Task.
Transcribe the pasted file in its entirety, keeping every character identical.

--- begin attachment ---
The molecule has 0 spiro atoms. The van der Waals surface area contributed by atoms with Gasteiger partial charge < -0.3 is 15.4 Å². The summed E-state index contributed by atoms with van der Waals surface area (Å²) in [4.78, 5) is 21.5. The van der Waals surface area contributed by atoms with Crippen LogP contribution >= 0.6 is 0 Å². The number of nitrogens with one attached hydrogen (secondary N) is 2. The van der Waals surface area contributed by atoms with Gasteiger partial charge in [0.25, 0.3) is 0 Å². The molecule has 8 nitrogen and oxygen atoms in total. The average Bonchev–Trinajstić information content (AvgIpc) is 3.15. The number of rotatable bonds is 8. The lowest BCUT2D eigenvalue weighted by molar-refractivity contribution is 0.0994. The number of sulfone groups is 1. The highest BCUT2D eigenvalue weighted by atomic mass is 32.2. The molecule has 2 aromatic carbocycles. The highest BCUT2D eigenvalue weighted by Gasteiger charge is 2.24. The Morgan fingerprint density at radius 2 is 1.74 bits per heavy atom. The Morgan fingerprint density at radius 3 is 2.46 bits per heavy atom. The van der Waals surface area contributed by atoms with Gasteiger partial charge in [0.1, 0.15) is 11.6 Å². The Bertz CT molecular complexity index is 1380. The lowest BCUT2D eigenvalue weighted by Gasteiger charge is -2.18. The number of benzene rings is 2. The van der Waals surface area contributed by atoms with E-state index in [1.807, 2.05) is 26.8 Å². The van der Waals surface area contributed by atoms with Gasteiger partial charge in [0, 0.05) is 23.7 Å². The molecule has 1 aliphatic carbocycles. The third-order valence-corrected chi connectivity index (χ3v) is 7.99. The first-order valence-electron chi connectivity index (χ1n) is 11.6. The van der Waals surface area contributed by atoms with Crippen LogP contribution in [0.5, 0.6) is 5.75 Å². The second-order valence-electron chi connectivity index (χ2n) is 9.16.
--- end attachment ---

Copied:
The molecule has 0 spiro atoms. The van der Waals surface area contributed by atoms with Gasteiger partial charge < -0.3 is 15.4 Å². The summed E-state index contributed by atoms with van der Waals surface area (Å²) in [4.78, 5) is 21.5. The van der Waals surface area contributed by atoms with Crippen LogP contribution >= 0.6 is 0 Å². The number of nitrogens with one attached hydrogen (secondary N) is 2. The van der Waals surface area contributed by atoms with Gasteiger partial charge in [0.25, 0.3) is 0 Å². The molecule has 8 nitrogen and oxygen atoms in total. The average Bonchev–Trinajstić information content (AvgIpc) is 3.15. The number of rotatable bonds is 8. The lowest BCUT2D eigenvalue weighted by molar-refractivity contribution is 0.0994. The number of sulfone groups is 1. The highest BCUT2D eigenvalue weighted by atomic mass is 32.2. The molecule has 2 aromatic carbocycles. The highest BCUT2D eigenvalue weighted by Gasteiger charge is 2.24. The Morgan fingerprint density at radius 2 is 1.74 bits per heavy atom. The Morgan fingerprint density at radius 3 is 2.46 bits per heavy atom. The van der Waals surface area contributed by atoms with Gasteiger partial charge in [0.1, 0.15) is 11.6 Å². The Bertz CT molecular complexity index is 1380. The lowest BCUT2D eigenvalue weighted by Gasteiger charge is -2.18. The number of benzene rings is 2. The van der Waals surface area contributed by atoms with E-state index in [1.807, 2.05) is 26.8 Å². The van der Waals surface area contributed by atoms with Gasteiger partial charge in [0, 0.05) is 23.7 Å². The molecule has 1 aliphatic carbocycles. The third-order valence-corrected chi connectivity index (χ3v) is 7.99. The first-order valence-electron chi connectivity index (χ1n) is 11.6. The van der Waals surface area contributed by atoms with Crippen LogP contribution in [0.5, 0.6) is 5.75 Å². The second-order valence-electron chi connectivity index (χ2n) is 9.16.